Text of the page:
E-tailers endure dotcom downslide

The gloomy economy is unlikely to deter consumers from shopping online, a study by Shop.org, an association of electronic...

The gloomy economy is unlikely to deter consumers from shopping online, a study by Shop.org, an association of electronic retailers, and The Boston Consulting Group claimed. Online retailers in the US expect sales to soar 45% this year.

Despite dotcom doldrums, North American online retail sales grew 66% last year to almost $45bn (£31bn), and are expected to reach $65bn by the end of this year, according to the study, entitled The State of Online Retailing 4.0.

Travel-related sales led the pack in last year0, reaching $13.8bn, and will continue to grow by half as much again by the end of this year. Growth in book and computer sales will lag over the same period, however, leveling off at 25% and 15% growth respectively.

Although many dotcoms have suffered over the past year, online retailers have been able to narrow their losses and increase their ability to draw consumers, the study states. In effect, these "e-tailers" have become leaner and meaner, cutting operating losses as a percentage of revenue from an average 19% in 1999 to 13% in 2000.

Although the report said that online retailers have strengthened their performances overall, there are distinct differences between click-and-mortar and pure Web-based retailers. Whereas 72% of catalogers were profitable at an operating level in 2000, just 43% of store-based retailers could boast the same, and only 27% of Web-based retailers kept on top of their profit game.

These companies' increase in profits were largely because of their ability to keep a handle on their marketing budgets and how they nipped costs related to attracting customers. Those expenses dropped from an average of $38 in 1999 to $29 in 2000 for all online retailers. Web-based vendors went a step further, however, chopping their costs spent luring customers from $82 to $52 over the same period.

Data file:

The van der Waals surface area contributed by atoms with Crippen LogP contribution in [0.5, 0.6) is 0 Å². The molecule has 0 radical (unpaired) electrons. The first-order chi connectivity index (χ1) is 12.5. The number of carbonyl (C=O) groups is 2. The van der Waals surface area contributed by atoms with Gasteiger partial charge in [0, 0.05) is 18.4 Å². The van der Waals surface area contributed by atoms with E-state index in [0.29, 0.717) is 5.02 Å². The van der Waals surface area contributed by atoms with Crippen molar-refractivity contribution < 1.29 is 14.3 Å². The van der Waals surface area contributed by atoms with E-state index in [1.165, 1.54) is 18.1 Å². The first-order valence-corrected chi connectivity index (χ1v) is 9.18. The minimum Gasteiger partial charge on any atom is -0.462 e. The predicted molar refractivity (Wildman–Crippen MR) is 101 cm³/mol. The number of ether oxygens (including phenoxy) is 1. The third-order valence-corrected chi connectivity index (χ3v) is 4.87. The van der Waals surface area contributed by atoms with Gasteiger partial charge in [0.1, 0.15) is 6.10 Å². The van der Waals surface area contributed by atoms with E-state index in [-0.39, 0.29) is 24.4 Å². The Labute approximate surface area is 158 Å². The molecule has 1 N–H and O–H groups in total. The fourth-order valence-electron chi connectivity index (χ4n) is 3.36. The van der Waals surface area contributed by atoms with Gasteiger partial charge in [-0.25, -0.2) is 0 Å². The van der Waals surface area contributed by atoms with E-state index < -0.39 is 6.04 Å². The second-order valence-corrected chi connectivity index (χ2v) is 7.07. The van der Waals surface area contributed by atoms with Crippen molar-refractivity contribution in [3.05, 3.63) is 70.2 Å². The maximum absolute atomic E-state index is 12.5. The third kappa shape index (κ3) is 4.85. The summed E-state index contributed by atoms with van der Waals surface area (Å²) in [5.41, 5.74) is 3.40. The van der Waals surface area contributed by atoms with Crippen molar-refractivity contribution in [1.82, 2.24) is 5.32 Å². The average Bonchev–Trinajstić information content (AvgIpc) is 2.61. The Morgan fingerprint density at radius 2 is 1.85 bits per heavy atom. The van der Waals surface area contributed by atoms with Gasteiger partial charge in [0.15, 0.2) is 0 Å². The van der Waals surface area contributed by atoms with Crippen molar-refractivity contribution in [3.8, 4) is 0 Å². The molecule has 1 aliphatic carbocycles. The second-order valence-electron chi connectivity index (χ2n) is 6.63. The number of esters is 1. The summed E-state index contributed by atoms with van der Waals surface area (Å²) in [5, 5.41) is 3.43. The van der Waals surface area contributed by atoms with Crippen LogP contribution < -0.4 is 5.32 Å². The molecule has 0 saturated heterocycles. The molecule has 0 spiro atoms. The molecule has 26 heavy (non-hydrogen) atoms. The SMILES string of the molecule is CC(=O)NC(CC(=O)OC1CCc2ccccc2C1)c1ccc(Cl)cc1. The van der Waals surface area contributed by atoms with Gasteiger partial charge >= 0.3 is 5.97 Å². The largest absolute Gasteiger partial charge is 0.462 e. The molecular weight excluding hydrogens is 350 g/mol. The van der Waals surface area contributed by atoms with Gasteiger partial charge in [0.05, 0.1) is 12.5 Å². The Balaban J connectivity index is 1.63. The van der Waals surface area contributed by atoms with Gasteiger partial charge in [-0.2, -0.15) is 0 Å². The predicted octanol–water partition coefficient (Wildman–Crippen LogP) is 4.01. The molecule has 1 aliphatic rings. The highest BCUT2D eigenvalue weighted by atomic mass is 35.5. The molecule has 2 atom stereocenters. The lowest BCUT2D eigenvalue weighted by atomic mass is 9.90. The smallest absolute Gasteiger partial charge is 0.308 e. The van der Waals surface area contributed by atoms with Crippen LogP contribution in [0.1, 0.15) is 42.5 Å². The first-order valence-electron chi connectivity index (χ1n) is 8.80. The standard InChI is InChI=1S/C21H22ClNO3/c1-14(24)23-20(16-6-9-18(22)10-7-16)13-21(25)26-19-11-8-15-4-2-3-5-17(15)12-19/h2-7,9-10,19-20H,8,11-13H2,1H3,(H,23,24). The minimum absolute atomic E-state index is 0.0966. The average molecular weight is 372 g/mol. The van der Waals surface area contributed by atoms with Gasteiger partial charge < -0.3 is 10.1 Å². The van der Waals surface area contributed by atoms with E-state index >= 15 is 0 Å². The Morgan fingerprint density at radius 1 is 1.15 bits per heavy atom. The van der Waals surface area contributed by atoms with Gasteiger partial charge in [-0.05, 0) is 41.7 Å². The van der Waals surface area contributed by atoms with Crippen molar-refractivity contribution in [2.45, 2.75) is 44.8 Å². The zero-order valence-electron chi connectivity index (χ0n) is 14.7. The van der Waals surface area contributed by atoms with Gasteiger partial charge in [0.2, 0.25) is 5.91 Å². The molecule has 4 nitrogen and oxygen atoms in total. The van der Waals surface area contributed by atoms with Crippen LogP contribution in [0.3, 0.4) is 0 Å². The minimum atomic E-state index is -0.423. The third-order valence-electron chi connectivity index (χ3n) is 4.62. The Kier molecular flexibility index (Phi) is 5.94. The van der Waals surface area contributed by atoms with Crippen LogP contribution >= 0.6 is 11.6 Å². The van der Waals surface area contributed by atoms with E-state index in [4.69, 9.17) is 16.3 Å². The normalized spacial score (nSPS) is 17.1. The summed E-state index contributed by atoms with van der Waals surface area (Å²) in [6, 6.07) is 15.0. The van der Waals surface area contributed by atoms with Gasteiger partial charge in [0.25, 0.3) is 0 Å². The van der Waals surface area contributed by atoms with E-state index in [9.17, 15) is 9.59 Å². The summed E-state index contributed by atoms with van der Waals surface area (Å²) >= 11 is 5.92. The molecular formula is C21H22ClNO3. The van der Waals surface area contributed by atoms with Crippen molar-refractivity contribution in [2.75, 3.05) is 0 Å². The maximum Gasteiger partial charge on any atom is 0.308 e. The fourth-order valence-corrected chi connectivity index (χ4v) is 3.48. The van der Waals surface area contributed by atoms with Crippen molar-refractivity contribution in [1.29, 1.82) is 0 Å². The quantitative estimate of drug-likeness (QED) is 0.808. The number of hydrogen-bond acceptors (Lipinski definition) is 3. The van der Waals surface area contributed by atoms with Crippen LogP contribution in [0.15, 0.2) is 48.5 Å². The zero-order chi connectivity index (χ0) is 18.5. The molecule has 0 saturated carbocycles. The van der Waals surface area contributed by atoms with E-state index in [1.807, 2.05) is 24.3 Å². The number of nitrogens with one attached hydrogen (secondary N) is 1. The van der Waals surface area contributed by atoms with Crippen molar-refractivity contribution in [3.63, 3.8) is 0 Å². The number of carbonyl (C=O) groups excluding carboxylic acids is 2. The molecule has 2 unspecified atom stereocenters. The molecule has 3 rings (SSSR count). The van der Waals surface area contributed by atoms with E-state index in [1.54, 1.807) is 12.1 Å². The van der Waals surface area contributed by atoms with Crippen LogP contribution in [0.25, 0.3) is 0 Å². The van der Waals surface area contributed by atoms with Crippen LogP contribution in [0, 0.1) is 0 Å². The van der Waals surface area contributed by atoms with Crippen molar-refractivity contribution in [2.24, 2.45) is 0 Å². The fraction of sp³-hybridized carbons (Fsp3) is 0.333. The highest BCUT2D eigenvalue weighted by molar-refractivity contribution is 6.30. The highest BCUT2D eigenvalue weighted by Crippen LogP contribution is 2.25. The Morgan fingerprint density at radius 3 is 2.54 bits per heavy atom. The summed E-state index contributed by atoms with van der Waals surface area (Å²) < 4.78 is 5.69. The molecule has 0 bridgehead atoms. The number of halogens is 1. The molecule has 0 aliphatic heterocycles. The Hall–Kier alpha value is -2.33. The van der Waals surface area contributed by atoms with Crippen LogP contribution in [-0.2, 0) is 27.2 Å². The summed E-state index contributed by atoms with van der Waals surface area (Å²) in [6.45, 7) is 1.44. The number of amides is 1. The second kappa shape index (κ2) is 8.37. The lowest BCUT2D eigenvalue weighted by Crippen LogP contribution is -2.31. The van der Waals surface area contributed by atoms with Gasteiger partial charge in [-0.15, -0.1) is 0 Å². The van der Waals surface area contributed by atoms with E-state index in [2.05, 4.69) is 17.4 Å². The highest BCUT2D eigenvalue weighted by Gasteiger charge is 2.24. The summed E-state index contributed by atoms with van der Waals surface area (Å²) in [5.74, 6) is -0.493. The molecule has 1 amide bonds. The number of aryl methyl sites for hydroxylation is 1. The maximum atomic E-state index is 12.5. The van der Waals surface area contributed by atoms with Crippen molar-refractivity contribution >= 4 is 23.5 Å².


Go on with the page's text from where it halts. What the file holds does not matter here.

"[Online retailers] are not in infancy; we have moved to the toddler stage and have started to conquer the basics now," said Elaine Rubin, chairwoman of Shop.org. "We have become much smarter and a lot more experienced."

To keep strong results, store retailers will have to manage their retail channels, and Web players will need to focus on their niche markets or seek partnerships to make up for their online cost disadvantages and weaker brands, the study said.

The study predicts that an expansion of the online retail market will open the door for general merchandise, where sales may increase in categories such as home and office products, as well as clothing and toys.

The study was based on data from 550 retailers, 156 of which provided detailed information. This year's study excluded financial brokerages.

The Boston Consulting Group: http://www.bcg.com/home.asp/ .

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